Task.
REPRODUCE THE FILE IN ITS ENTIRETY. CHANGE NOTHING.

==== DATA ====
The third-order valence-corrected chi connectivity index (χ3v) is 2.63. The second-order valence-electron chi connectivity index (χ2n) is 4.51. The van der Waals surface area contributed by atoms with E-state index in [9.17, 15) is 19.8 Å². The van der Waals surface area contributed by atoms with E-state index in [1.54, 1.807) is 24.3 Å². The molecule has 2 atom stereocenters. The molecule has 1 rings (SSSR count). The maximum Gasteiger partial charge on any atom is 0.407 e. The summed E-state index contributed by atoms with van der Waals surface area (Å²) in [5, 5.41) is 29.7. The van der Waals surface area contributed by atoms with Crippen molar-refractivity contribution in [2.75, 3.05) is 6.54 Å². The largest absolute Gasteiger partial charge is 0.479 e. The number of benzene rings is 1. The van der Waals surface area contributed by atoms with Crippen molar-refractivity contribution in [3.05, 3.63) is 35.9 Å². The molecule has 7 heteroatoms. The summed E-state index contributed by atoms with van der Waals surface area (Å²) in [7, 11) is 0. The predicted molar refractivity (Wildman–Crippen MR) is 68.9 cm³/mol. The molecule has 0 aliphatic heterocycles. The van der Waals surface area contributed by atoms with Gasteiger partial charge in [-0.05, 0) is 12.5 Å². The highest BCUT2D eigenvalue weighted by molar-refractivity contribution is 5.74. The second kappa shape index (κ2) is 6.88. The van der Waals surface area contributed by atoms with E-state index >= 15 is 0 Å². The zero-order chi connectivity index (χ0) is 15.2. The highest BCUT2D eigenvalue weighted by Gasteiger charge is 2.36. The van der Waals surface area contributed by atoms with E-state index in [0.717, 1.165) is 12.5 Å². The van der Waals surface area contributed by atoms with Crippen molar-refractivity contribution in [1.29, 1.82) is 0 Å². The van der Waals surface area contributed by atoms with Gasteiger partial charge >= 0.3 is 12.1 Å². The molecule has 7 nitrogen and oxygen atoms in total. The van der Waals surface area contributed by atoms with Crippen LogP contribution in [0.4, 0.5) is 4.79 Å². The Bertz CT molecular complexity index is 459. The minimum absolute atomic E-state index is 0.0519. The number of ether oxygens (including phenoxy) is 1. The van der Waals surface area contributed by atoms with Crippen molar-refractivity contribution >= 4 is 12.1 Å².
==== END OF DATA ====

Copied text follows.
The third-order valence-corrected chi connectivity index (χ3v) is 2.63. The second-order valence-electron chi connectivity index (χ2n) is 4.51. The van der Waals surface area contributed by atoms with E-state index in [9.17, 15) is 19.8 Å². The van der Waals surface area contributed by atoms with E-state index in [1.54, 1.807) is 24.3 Å². The molecule has 2 atom stereocenters. The molecule has 1 rings (SSSR count). The maximum Gasteiger partial charge on any atom is 0.407 e. The summed E-state index contributed by atoms with van der Waals surface area (Å²) in [5, 5.41) is 29.7. The van der Waals surface area contributed by atoms with Crippen molar-refractivity contribution in [2.75, 3.05) is 6.54 Å². The largest absolute Gasteiger partial charge is 0.479 e. The number of benzene rings is 1. The van der Waals surface area contributed by atoms with Crippen molar-refractivity contribution in [3.05, 3.63) is 35.9 Å². The molecule has 7 heteroatoms. The summed E-state index contributed by atoms with van der Waals surface area (Å²) in [7, 11) is 0. The predicted molar refractivity (Wildman–Crippen MR) is 68.9 cm³/mol. The molecule has 0 aliphatic heterocycles. The van der Waals surface area contributed by atoms with Gasteiger partial charge in [-0.05, 0) is 12.5 Å². The highest BCUT2D eigenvalue weighted by molar-refractivity contribution is 5.74. The second kappa shape index (κ2) is 6.88. The van der Waals surface area contributed by atoms with E-state index >= 15 is 0 Å². The zero-order chi connectivity index (χ0) is 15.2. The highest BCUT2D eigenvalue weighted by Gasteiger charge is 2.36. The van der Waals surface area contributed by atoms with E-state index in [0.717, 1.165) is 12.5 Å². The van der Waals surface area contributed by atoms with Crippen molar-refractivity contribution in [1.29, 1.82) is 0 Å². The van der Waals surface area contributed by atoms with Gasteiger partial charge >= 0.3 is 12.1 Å². The molecule has 7 nitrogen and oxygen atoms in total. The van der Waals surface area contributed by atoms with Crippen LogP contribution in [0.4, 0.5) is 4.79 Å². The Bertz CT molecular complexity index is 459. The minimum absolute atomic E-state index is 0.0519. The number of ether oxygens (including phenoxy) is 1. The van der Waals surface area contributed by atoms with Crippen molar-refractivity contribution >= 4 is 12.1 Å².